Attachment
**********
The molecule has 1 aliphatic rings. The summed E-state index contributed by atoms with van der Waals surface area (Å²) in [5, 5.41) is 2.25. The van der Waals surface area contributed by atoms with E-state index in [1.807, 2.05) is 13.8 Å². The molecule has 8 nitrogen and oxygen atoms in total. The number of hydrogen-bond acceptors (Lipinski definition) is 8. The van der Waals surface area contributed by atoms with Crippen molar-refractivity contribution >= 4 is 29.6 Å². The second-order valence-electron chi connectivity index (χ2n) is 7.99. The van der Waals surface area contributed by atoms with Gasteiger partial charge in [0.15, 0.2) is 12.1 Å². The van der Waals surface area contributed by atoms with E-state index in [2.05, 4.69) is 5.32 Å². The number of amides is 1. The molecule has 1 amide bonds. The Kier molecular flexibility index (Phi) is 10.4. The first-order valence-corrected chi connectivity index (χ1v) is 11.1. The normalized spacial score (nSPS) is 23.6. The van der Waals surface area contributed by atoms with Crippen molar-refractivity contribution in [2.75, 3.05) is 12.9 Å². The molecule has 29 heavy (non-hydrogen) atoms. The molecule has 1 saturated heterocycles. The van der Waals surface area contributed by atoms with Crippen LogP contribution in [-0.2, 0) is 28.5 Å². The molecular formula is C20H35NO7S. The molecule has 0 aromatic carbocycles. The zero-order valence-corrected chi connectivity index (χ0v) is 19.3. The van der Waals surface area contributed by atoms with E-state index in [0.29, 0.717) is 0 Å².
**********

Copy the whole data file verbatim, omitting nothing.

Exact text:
The molecule has 1 aliphatic rings. The summed E-state index contributed by atoms with van der Waals surface area (Å²) in [5, 5.41) is 2.25. The van der Waals surface area contributed by atoms with E-state index in [1.807, 2.05) is 13.8 Å². The molecule has 8 nitrogen and oxygen atoms in total. The number of hydrogen-bond acceptors (Lipinski definition) is 8. The van der Waals surface area contributed by atoms with Crippen molar-refractivity contribution >= 4 is 29.6 Å². The second-order valence-electron chi connectivity index (χ2n) is 7.99. The van der Waals surface area contributed by atoms with Gasteiger partial charge in [0.15, 0.2) is 12.1 Å². The van der Waals surface area contributed by atoms with E-state index in [2.05, 4.69) is 5.32 Å². The number of amides is 1. The molecule has 1 amide bonds. The Kier molecular flexibility index (Phi) is 10.4. The first-order valence-corrected chi connectivity index (χ1v) is 11.1. The normalized spacial score (nSPS) is 23.6. The van der Waals surface area contributed by atoms with Crippen molar-refractivity contribution in [2.75, 3.05) is 12.9 Å². The molecule has 29 heavy (non-hydrogen) atoms. The molecule has 1 saturated heterocycles. The van der Waals surface area contributed by atoms with Crippen LogP contribution in [-0.2, 0) is 28.5 Å². The molecular formula is C20H35NO7S. The molecule has 0 aromatic carbocycles. The zero-order valence-corrected chi connectivity index (χ0v) is 19.3. The van der Waals surface area contributed by atoms with E-state index in [0.29, 0.717) is 0 Å².